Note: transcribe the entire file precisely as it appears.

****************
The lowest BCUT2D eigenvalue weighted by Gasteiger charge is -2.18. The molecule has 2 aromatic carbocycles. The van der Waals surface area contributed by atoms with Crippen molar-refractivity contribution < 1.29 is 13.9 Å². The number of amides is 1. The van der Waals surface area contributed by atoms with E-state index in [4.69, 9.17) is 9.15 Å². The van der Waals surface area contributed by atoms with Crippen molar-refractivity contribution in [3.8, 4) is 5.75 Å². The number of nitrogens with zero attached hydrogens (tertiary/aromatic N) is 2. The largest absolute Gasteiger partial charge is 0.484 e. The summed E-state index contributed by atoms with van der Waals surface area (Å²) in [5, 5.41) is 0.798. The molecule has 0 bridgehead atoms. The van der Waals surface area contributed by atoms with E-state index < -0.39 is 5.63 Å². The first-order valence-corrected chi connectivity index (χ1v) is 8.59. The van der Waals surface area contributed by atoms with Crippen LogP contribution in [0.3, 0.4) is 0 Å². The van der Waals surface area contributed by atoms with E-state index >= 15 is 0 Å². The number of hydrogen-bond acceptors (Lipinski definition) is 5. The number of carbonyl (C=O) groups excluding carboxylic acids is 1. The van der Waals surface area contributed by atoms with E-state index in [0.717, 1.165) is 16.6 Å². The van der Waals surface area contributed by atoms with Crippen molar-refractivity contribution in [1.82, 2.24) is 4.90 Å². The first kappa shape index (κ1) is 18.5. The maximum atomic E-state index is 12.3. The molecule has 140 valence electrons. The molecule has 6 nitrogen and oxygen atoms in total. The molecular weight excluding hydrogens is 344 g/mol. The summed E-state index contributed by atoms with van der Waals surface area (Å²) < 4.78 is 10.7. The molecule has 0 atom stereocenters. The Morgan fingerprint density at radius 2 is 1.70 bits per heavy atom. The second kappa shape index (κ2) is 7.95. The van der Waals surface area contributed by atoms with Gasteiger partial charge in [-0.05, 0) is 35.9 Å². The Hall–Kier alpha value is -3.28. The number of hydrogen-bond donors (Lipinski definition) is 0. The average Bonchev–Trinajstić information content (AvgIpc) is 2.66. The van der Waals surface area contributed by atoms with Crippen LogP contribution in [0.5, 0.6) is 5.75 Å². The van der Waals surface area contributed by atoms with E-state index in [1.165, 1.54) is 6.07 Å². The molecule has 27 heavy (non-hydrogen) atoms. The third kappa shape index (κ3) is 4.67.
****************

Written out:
The lowest BCUT2D eigenvalue weighted by Gasteiger charge is -2.18. The molecule has 2 aromatic carbocycles. The van der Waals surface area contributed by atoms with Crippen molar-refractivity contribution < 1.29 is 13.9 Å². The number of amides is 1. The van der Waals surface area contributed by atoms with E-state index in [4.69, 9.17) is 9.15 Å². The van der Waals surface area contributed by atoms with Crippen molar-refractivity contribution in [3.8, 4) is 5.75 Å². The number of nitrogens with zero attached hydrogens (tertiary/aromatic N) is 2. The largest absolute Gasteiger partial charge is 0.484 e. The summed E-state index contributed by atoms with van der Waals surface area (Å²) in [5, 5.41) is 0.798. The molecule has 0 bridgehead atoms. The van der Waals surface area contributed by atoms with E-state index < -0.39 is 5.63 Å². The first-order valence-corrected chi connectivity index (χ1v) is 8.59. The van der Waals surface area contributed by atoms with Crippen LogP contribution in [0.3, 0.4) is 0 Å². The van der Waals surface area contributed by atoms with E-state index >= 15 is 0 Å². The number of hydrogen-bond acceptors (Lipinski definition) is 5. The number of carbonyl (C=O) groups excluding carboxylic acids is 1. The van der Waals surface area contributed by atoms with E-state index in [0.717, 1.165) is 16.6 Å². The van der Waals surface area contributed by atoms with Crippen molar-refractivity contribution in [1.82, 2.24) is 4.90 Å². The first kappa shape index (κ1) is 18.5. The maximum atomic E-state index is 12.3. The molecule has 140 valence electrons. The molecule has 6 nitrogen and oxygen atoms in total. The molecular weight excluding hydrogens is 344 g/mol. The summed E-state index contributed by atoms with van der Waals surface area (Å²) < 4.78 is 10.7. The molecule has 0 atom stereocenters. The Morgan fingerprint density at radius 2 is 1.70 bits per heavy atom. The second kappa shape index (κ2) is 7.95. The van der Waals surface area contributed by atoms with Gasteiger partial charge in [-0.05, 0) is 35.9 Å². The Hall–Kier alpha value is -3.28. The number of hydrogen-bond donors (Lipinski definition) is 0. The average Bonchev–Trinajstić information content (AvgIpc) is 2.66. The van der Waals surface area contributed by atoms with Crippen LogP contribution in [0.5, 0.6) is 5.75 Å². The van der Waals surface area contributed by atoms with E-state index in [1.165, 1.54) is 6.07 Å². The molecule has 27 heavy (non-hydrogen) atoms. The third kappa shape index (κ3) is 4.67.